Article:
During the pandemic, many San Diego theaters have kept their lights on with streaming productions, outdoor performances and indoor shows with strict vaccine and mask requirements.
As a lifelong theatergoer, I was grateful to see any style of theatrical performance over the past 25 months. But it wasn’t until I attended 14 shows at La Jolla Playhouse’s 2022 Without Walls festival last weekend that I realized what I’ve been missing since March 2020: community. Live theater is not just what the actors give to the audience, but what the audience gives back and how the experience transforms everyone collectively.
This symbiotic celebration of unity was the culmination of the 22-show, four-day festival that ended Sunday at Liberty Station. Virtually every paid performance sold out, and thousands of people filled the Liberty Stations Arts District each day for free, family-friendly performances of theatre, dance and music.
There were children building walls of ‘breadcrumbs’ with actors dressed as giant ants from Australia’s Polyglot Theatre, a parade of families following the transmythical stilt puppet stunning creatures of Animal Cracker Conspiracy and a host of adults marched alongside San Diego opera singers Tasha Koontz and Sarah-Nicole Carter as they transformed from 1920s suffragettes into 2022 U.S. Army servicewomen.
This is my second and final round of WOW show reviews from this year’s festival.
“Black session”: The lovable actor, singer, dancer magician and “spiritual medium” Nathan Nonhof hosted this fun new play with cocktails by writer-director Richard Allen and Nonhof, in collaboration with Blake McCarty and Blindspot Collective. The 90-minute play was set in a bar-like space decorated floor-to-ceiling with paintings and photographs of black people and black artists. Between sleight of hand and cocktails, Nonhof’s character Francis Baker was briefly “inhabited” by the spirits of many famous black Americans, including James Baldwin, Maya Angelou, Eartha Kitt, Malcolm X, Madam CJ Walker, Frederick Douglass, Bayard Rustin and comedian Redd Foxx. The entertaining spectacle unfolded quickly and fascinatingly in its blend of history, magic and mystical sightseeing. It would be fun to see this staging again soon in San Diego.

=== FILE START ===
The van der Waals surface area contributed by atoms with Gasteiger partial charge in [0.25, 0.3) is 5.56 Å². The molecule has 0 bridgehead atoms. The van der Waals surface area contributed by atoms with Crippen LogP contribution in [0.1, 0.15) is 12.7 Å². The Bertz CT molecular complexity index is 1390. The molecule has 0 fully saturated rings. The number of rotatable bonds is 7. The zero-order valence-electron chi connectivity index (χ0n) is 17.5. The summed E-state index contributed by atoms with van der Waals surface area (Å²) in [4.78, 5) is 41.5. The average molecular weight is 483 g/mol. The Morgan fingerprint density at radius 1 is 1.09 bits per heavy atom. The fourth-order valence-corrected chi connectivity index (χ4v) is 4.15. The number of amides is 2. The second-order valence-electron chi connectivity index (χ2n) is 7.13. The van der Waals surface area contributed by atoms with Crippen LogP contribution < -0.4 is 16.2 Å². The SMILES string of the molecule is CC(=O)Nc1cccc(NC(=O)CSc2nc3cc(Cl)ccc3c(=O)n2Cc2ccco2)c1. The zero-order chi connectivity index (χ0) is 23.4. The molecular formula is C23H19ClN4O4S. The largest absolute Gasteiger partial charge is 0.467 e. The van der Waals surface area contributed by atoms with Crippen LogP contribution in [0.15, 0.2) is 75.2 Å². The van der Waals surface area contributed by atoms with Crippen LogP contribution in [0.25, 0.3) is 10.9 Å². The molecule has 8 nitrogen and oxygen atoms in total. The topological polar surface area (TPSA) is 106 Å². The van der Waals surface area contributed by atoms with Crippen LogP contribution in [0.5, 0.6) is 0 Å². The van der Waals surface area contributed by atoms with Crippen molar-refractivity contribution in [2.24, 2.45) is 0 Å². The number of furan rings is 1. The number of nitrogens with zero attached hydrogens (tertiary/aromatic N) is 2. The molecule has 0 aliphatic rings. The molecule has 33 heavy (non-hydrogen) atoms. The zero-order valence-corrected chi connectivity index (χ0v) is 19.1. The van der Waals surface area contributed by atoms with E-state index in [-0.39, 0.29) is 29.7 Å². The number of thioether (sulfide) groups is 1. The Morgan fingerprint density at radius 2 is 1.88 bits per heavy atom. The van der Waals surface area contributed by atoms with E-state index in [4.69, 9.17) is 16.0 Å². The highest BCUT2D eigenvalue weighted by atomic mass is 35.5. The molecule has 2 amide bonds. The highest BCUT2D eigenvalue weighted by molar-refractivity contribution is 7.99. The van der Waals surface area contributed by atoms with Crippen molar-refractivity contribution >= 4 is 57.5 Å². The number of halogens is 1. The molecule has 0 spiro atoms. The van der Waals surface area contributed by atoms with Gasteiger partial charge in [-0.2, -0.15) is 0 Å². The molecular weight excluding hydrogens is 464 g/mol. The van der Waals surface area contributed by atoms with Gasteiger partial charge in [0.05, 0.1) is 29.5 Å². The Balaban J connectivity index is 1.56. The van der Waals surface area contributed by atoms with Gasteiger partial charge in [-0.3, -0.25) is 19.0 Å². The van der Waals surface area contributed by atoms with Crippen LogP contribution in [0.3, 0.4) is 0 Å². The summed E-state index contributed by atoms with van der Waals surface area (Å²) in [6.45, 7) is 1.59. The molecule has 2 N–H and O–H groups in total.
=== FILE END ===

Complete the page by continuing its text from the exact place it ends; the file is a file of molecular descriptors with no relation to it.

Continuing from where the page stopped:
“The Frontera Project”: A collaboration between Tijuana Hace Teatro in Mexico and New Feet Productions in New York, this excellent one-hour bilingual play, interactive with the audience, is a collection of stories and songs performed by five actors who have spent much or their entire lives on the south side of the San Diego-Tijuana border. The storyline focuses on the actors’ cross-border lives, what they love about TJ, the challenges they face every day crossing the border for work or school, the misunderstandings people have about Mexico and its history and the difficulties faced by immigrants and deportees seeking to enter (or re-enter) the United States Rather than dwell on politics, the feel-good show focuses on the interconnectedness of the region of Baja California and its people.
“Music feels different to me now”: San Diego playwright and author Bill Wright’s poignant and well-written new play is the story of seven aging actors, singers and musicians who reflect on their glory days and share their hopes for their future. Think of it as “A Chorus Line” for the over 55s, but without the singing and (only a little) dancing. Wright writes plays and books about BIPOC and the gay experience, so his “Music” script has a diverse mix of black, white, gay, and straight characters who come together for their annual friends reunion at a studio. of dance. Actors Jody Catlin, Rhys Green, Kim-Grier Martinez, Kimberly King, Portia Gregory, Andrew Oswald and Eddie Yaroch play well-defined characters confessing about past loves, loss, favorite stage and movie roles, racism and the ageism they face and their passion for performing at any age.
“A Thousand Paths (Part 3): An Assembly”: Closing the loop for a trio of interactive pieces from New York’s 600 Highwayman that the Playhouse began showing in February 2021, this latest episode put 12 ticket holders in a room to jointly perform a series of prescribed actions on a large stack of index cards. Last year’s first piece was a phone call between two strangers who asked and answered questions from a recorded digital prompt. Part 2 was a silent interactive piece with two strangers wearing face masks on either side of a glass partition performing actions on index cards. Each was fun, quirky, intimate, and a connecting experience during a pandemic.